Beauty is in the eye of the beholder, and perhaps, too, are cyber privacy and security.
Following cybersecurity coverage by the American media, and it's clear who are the "bad guys" and the "good guys." The media have given lots of coverage to hacks on Google and our military systems believed to emanate from China. Similarly, Russians are blamed for attacks on Georgian and Estonian government IT systems. Still, elsewhere in the world, the United States is viewed as warily as China and Russia, if not more so.
China and Russia - just like we Americans - claim they're among the cyber casualties, too.
"China has become one of the major victims, suffering huge losses."
That's the assertion of Liu Zhengrong, deputy director-general of the Internet Affairs Bureau in China's State Council Information Office, made at this week's global cybersecurity conference in Dallas sponsored by the think tank, EastWest Institute. Liu, according to a report in the Dallas Morning News, estimates cybercrime losses top $1 billion a year in China.
The conference has attracted leaders from the United States, Russia, China, India and more than 30 other nations to address common cybersecurity challenges, including seeking ideas to craft ways to determine who is accessing servers stealthily. Attendees agree that the key component to limit these kinds of attacks is attribution, the ability to attribute - or identify - those who sneak into IT systems.
Here's how Michael Dell, chief executive officer of PC and server maker Dell characterized the current environment:
"We have an enormous number of bad actors who are able to be completely anonymous. Can you think of any secure system where people can operate anonymously?"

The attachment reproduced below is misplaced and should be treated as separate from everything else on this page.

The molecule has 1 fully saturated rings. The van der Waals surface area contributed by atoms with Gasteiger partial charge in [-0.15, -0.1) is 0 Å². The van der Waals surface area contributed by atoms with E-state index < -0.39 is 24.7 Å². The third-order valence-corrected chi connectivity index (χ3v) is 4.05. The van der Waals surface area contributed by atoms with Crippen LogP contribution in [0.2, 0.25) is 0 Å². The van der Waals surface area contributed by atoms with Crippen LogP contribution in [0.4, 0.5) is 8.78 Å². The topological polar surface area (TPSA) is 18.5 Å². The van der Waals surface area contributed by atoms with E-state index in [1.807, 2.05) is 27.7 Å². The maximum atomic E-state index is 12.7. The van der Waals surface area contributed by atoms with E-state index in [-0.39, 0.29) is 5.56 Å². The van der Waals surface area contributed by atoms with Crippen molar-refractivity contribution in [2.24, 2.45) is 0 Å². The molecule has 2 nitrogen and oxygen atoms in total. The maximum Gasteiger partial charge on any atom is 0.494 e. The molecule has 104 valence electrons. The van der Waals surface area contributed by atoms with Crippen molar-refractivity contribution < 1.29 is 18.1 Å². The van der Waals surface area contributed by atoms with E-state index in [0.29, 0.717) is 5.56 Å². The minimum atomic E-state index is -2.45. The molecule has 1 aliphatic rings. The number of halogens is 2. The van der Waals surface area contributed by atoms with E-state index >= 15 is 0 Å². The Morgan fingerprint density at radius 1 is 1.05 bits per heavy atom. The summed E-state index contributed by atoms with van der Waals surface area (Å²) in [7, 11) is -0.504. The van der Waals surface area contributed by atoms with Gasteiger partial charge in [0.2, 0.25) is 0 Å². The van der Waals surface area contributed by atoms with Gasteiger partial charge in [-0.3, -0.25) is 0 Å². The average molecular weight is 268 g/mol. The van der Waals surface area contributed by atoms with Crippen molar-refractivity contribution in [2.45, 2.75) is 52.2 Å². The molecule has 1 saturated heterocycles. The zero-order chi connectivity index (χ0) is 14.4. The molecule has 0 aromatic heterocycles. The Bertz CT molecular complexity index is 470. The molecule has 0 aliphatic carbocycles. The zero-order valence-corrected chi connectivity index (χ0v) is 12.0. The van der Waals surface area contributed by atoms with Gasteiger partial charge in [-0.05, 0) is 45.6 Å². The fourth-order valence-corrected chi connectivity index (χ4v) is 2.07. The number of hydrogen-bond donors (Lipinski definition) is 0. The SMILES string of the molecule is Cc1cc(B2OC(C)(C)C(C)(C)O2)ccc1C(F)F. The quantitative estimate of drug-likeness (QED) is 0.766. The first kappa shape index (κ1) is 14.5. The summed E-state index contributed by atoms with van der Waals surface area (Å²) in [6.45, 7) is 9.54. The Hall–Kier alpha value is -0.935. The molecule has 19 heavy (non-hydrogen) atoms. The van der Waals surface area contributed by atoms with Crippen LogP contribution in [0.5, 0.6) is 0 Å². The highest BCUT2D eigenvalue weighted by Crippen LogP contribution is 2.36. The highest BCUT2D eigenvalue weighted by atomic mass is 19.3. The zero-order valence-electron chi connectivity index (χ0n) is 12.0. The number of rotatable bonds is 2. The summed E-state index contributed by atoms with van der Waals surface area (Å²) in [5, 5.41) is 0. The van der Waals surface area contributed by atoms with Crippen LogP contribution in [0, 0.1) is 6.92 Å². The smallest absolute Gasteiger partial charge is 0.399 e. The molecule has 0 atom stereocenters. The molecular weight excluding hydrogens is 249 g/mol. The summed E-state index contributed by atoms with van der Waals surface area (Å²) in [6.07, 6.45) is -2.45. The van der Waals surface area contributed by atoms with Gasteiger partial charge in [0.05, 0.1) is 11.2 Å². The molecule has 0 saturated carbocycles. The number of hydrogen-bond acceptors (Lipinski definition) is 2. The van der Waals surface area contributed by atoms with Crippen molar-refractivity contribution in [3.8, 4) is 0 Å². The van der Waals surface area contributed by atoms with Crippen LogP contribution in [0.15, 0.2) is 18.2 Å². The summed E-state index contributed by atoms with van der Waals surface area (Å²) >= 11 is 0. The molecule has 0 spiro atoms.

Indeed, the Internet is architected to allow anonymity. One proposal offered at the conference is to create a two-tiered Internet, one in which people can communicate incognito and another where the identity of those making a transaction are identified. Supposedly, critical government and business IT systems would require those accessing their systems to be identified. That's how business is transacted in government and the private sector in the real world, said Kamlesh Bajaj, chief executive officer of the Data Security Council of India. Otherwise, as retired U.S. Army Lt. Gen. Harry Raduege, the onetime director of the Defense Information Systems Agency observed:
"If you want to work in the Wild West, you can be anonymous. But if you want to interact and conduct business, you need authentication."
Attribution, if employed properly, would provide forensic evidence on those trying to hack into a system, sorely needed proof if one nation is to challenge its adversary. Said Raduege:
"You need to be able to define who you're declaring a war on."
But could the same technology that could make attribution a reality be used to identify dissidents expressing their beliefs on the Internet? As Liu said:
"When you're speaking on the Internet, you must abide by laws."
And, a cautionary note was voiced by Andrei Korotkov of the Moscow State Institute of Foreign Affairs:
"How much privacy are you ready to delegate to the government?"
Again, we're faced with the challenge of balancing security with privacy, which adds one more bit of complexity to resolving attribution, and shows that the beauty of cyber privacy and security can mean different things to different people.
Unless otherwise cited, direct quotations for this entry were provided by the EastWest Institute.